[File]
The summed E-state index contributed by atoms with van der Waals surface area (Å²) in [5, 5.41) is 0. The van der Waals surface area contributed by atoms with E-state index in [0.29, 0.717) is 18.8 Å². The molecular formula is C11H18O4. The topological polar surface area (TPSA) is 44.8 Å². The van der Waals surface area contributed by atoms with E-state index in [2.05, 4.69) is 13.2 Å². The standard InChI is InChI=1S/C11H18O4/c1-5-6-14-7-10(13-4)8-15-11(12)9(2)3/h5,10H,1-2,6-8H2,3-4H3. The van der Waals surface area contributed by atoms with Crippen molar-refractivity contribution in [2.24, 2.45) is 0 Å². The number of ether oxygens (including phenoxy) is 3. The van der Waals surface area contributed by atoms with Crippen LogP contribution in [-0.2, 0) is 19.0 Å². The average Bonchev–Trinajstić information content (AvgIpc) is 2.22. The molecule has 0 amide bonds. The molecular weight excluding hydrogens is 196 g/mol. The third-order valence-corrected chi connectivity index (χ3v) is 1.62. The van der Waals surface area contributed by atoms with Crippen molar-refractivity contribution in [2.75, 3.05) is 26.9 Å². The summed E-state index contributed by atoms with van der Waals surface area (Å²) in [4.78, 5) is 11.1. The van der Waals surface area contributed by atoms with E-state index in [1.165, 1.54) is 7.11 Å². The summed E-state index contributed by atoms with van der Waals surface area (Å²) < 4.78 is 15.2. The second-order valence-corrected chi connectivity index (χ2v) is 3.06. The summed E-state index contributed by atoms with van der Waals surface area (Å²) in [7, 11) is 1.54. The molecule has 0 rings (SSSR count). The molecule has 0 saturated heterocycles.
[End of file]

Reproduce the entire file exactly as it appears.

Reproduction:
The summed E-state index contributed by atoms with van der Waals surface area (Å²) in [5, 5.41) is 0. The van der Waals surface area contributed by atoms with E-state index in [0.29, 0.717) is 18.8 Å². The molecular formula is C11H18O4. The topological polar surface area (TPSA) is 44.8 Å². The van der Waals surface area contributed by atoms with E-state index in [2.05, 4.69) is 13.2 Å². The standard InChI is InChI=1S/C11H18O4/c1-5-6-14-7-10(13-4)8-15-11(12)9(2)3/h5,10H,1-2,6-8H2,3-4H3. The van der Waals surface area contributed by atoms with Crippen molar-refractivity contribution in [2.24, 2.45) is 0 Å². The number of ether oxygens (including phenoxy) is 3. The van der Waals surface area contributed by atoms with Crippen LogP contribution in [-0.2, 0) is 19.0 Å². The average Bonchev–Trinajstić information content (AvgIpc) is 2.22. The molecule has 0 amide bonds. The molecular weight excluding hydrogens is 196 g/mol. The third-order valence-corrected chi connectivity index (χ3v) is 1.62. The van der Waals surface area contributed by atoms with Crippen molar-refractivity contribution in [2.75, 3.05) is 26.9 Å². The summed E-state index contributed by atoms with van der Waals surface area (Å²) in [4.78, 5) is 11.1. The van der Waals surface area contributed by atoms with E-state index in [1.165, 1.54) is 7.11 Å². The summed E-state index contributed by atoms with van der Waals surface area (Å²) < 4.78 is 15.2. The second-order valence-corrected chi connectivity index (χ2v) is 3.06. The summed E-state index contributed by atoms with van der Waals surface area (Å²) in [7, 11) is 1.54. The molecule has 0 rings (SSSR count). The molecule has 0 saturated heterocycles.